In the United States, June 6, 1944 will receive passing mention on news programs and social channels. There are few, if any, parades or official remembrances. Even those veterans who fought across the beaches and on to Berlin will receive scant recognition for what they did to liberate a continent and preserve the blessings of freedom for those who would follow.
In Normandy, they have not forgotten. They have not forgotten the Nazi occupation nor those who came ashore and dropped from the heavens 78 years ago. There are parades, remembrances, reenactments, parachute drops, and fireworks. The entire region, thousands of people, come out to welcome these heroes of the WW II generation, hug them, kiss them, ask them for photographs and autographs, and listen to their stories, stories they remember as if D-Day were yesterday.
But D-Day was not yesterday. It was 78 years ago. Those who fought there are creeping up on a century of life; some have passed that milestone. Soon they will walk among us no longer, their legacy honored by some, unappreciated by others, forgotten by too many.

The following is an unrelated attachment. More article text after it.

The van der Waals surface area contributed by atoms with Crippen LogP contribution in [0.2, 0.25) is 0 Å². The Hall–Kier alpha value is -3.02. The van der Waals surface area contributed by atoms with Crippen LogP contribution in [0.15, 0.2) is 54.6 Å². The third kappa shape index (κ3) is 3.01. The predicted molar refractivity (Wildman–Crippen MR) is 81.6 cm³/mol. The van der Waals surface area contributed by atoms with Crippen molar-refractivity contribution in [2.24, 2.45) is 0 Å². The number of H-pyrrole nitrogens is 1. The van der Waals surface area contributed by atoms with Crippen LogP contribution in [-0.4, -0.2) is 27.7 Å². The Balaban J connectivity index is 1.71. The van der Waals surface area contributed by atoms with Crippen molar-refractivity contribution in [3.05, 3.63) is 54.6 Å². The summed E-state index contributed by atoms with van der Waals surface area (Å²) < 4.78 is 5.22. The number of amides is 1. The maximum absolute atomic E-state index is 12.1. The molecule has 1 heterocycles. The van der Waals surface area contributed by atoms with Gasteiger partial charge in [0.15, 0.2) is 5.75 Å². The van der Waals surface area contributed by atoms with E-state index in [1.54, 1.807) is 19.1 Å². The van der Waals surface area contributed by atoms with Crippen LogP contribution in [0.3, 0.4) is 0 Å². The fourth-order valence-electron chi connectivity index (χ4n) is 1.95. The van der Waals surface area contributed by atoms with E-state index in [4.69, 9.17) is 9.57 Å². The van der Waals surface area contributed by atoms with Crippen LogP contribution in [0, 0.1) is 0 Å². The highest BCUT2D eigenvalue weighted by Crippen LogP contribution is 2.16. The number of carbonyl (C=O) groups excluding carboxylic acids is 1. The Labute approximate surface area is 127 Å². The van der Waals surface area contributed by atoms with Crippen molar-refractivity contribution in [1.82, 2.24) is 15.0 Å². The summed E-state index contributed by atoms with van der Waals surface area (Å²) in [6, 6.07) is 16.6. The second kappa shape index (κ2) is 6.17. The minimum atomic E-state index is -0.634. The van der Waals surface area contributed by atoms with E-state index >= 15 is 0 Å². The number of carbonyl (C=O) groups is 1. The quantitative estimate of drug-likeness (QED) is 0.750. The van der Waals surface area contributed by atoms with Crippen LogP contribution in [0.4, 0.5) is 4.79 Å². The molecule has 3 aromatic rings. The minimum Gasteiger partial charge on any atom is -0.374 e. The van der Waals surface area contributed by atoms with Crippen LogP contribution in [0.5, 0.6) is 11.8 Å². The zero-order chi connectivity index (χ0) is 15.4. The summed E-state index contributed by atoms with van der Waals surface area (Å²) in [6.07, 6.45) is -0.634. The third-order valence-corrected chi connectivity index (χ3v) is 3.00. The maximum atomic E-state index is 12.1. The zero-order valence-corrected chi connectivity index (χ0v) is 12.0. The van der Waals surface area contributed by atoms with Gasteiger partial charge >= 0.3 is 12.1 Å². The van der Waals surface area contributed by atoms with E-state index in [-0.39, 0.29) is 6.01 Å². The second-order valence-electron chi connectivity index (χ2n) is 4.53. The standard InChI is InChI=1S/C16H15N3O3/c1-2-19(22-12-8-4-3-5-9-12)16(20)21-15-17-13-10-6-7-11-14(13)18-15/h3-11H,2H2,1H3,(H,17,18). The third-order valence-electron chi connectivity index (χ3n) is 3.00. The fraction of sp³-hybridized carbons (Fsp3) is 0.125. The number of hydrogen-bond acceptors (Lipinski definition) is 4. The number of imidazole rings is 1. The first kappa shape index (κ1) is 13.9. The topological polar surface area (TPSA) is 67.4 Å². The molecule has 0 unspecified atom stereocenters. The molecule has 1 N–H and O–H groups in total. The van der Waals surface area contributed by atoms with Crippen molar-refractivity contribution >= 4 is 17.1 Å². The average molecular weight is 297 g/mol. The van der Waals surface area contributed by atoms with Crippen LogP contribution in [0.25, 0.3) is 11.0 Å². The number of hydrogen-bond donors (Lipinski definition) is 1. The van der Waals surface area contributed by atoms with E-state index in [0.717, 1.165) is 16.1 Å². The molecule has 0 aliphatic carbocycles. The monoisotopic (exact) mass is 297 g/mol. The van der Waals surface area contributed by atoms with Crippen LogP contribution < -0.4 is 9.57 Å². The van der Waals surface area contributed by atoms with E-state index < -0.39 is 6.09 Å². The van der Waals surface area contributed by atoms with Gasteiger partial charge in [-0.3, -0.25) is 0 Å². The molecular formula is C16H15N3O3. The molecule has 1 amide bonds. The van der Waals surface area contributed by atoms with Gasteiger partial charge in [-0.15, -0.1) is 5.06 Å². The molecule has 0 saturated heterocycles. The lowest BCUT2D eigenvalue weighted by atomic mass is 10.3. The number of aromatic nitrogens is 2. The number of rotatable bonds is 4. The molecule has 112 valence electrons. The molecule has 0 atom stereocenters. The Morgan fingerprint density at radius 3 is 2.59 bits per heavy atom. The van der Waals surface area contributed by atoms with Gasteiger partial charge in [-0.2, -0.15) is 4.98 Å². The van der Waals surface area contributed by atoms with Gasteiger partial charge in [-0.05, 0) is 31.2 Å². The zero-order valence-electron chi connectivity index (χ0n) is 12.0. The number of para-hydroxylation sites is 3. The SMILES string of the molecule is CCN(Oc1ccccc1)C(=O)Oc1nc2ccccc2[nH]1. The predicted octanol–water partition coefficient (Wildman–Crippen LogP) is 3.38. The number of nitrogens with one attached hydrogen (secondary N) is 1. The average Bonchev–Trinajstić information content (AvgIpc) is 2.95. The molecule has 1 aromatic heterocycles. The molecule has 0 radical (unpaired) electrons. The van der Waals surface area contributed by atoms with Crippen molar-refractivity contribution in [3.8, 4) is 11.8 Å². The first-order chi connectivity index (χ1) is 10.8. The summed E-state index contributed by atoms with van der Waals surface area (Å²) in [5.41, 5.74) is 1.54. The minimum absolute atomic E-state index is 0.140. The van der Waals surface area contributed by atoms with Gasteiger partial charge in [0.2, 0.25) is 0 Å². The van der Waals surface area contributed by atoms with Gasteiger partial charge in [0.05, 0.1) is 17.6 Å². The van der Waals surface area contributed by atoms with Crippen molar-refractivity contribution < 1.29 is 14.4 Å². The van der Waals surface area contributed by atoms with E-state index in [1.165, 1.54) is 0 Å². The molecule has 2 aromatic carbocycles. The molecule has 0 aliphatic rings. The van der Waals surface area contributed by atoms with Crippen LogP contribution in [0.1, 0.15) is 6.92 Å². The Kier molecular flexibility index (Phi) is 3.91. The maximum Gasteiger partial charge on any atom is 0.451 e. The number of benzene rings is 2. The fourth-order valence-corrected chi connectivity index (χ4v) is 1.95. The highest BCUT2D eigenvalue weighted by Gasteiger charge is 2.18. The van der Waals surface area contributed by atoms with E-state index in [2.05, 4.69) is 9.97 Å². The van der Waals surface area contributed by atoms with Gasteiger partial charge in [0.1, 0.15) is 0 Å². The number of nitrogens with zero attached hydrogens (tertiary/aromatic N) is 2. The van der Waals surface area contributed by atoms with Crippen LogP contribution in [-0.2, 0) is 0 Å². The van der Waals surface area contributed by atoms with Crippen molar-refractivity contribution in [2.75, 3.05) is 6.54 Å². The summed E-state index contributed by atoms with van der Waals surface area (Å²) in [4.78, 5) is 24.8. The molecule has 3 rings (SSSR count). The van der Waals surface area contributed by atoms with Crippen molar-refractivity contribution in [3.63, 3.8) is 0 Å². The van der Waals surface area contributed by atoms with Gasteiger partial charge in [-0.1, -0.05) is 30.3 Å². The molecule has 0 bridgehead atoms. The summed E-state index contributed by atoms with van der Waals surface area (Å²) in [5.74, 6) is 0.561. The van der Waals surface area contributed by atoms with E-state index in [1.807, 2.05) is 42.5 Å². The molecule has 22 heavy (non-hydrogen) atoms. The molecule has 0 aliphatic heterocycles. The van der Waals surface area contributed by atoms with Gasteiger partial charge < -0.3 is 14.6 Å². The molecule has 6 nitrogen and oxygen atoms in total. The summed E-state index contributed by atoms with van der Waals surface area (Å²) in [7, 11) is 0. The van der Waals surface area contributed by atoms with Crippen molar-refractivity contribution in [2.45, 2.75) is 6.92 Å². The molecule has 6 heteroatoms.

The people of Normandy remember what it was like to be invaded and oppressed. And they remember what it was like to be liberated. They pass along the stories and the appreciation. What these men did on June 6, 1944, and in the months that followed will not be forgotten here. It is a privilege to spend time with them on the beaches, fields, and towns in which they fought.
As I push Walter Stowe through the Brittany American Cemetery in his wheelchair, he reminds me that in life we will touch a great many people. The question, he says, is will the people whose lives we touch be the better for it? Wise words.
Remember these citizen soldiers today and every day. Spend time with them at every opportunity. Listen to their stories. Embrace their wisdom. And when the last of them walks among us no longer, honor their sacrifice by standing strong for the freedoms for which they fought.
Read it all and watch President Reagan’s speech from 1984.